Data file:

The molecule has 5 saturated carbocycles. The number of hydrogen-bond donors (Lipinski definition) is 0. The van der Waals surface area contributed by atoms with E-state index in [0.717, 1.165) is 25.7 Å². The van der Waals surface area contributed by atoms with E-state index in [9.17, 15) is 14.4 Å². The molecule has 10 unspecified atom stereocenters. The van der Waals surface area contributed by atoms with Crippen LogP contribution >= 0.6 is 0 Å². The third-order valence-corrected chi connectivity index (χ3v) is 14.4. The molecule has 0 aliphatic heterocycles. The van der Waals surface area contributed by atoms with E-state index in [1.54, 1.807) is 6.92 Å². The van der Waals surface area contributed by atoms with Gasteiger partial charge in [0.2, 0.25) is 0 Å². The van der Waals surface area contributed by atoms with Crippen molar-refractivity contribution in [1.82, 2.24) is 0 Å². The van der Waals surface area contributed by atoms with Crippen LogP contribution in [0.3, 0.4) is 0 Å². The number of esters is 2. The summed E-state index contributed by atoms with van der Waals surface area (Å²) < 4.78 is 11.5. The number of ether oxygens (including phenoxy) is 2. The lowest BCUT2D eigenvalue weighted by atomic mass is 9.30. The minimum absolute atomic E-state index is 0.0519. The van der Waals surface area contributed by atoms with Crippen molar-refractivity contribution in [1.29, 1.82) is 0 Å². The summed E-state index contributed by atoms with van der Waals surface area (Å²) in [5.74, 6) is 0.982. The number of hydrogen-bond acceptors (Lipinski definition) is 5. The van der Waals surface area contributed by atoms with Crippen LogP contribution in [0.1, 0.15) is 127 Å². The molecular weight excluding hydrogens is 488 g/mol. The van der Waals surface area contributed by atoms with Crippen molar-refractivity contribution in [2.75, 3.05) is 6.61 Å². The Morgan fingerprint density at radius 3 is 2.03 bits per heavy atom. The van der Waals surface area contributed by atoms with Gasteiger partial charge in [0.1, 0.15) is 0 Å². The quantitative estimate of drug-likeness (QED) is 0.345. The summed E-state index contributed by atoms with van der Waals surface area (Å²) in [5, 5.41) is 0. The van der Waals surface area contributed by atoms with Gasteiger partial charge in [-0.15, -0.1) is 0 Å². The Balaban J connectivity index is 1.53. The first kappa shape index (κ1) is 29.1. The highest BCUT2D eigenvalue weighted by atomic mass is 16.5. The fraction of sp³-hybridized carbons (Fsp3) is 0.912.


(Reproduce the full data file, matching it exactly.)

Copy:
The molecule has 5 saturated carbocycles. The number of hydrogen-bond donors (Lipinski definition) is 0. The van der Waals surface area contributed by atoms with E-state index in [0.717, 1.165) is 25.7 Å². The van der Waals surface area contributed by atoms with E-state index in [9.17, 15) is 14.4 Å². The molecule has 10 unspecified atom stereocenters. The van der Waals surface area contributed by atoms with Crippen LogP contribution >= 0.6 is 0 Å². The third-order valence-corrected chi connectivity index (χ3v) is 14.4. The molecule has 0 aliphatic heterocycles. The van der Waals surface area contributed by atoms with E-state index in [1.54, 1.807) is 6.92 Å². The van der Waals surface area contributed by atoms with Gasteiger partial charge in [0.2, 0.25) is 0 Å². The van der Waals surface area contributed by atoms with Crippen molar-refractivity contribution in [1.82, 2.24) is 0 Å². The van der Waals surface area contributed by atoms with Crippen LogP contribution in [0.3, 0.4) is 0 Å². The number of esters is 2. The summed E-state index contributed by atoms with van der Waals surface area (Å²) < 4.78 is 11.5. The number of ether oxygens (including phenoxy) is 2. The lowest BCUT2D eigenvalue weighted by atomic mass is 9.30. The minimum absolute atomic E-state index is 0.0519. The van der Waals surface area contributed by atoms with Crippen molar-refractivity contribution in [1.29, 1.82) is 0 Å². The summed E-state index contributed by atoms with van der Waals surface area (Å²) in [5.74, 6) is 0.982. The number of hydrogen-bond acceptors (Lipinski definition) is 5. The van der Waals surface area contributed by atoms with Crippen LogP contribution in [0.1, 0.15) is 127 Å². The molecular weight excluding hydrogens is 488 g/mol. The van der Waals surface area contributed by atoms with Crippen molar-refractivity contribution in [2.75, 3.05) is 6.61 Å². The Morgan fingerprint density at radius 3 is 2.03 bits per heavy atom. The van der Waals surface area contributed by atoms with Gasteiger partial charge in [0.1, 0.15) is 0 Å². The quantitative estimate of drug-likeness (QED) is 0.345. The summed E-state index contributed by atoms with van der Waals surface area (Å²) in [5, 5.41) is 0. The van der Waals surface area contributed by atoms with Gasteiger partial charge in [-0.15, -0.1) is 0 Å². The Balaban J connectivity index is 1.53. The first kappa shape index (κ1) is 29.1. The highest BCUT2D eigenvalue weighted by atomic mass is 16.5. The fraction of sp³-hybridized carbons (Fsp3) is 0.912.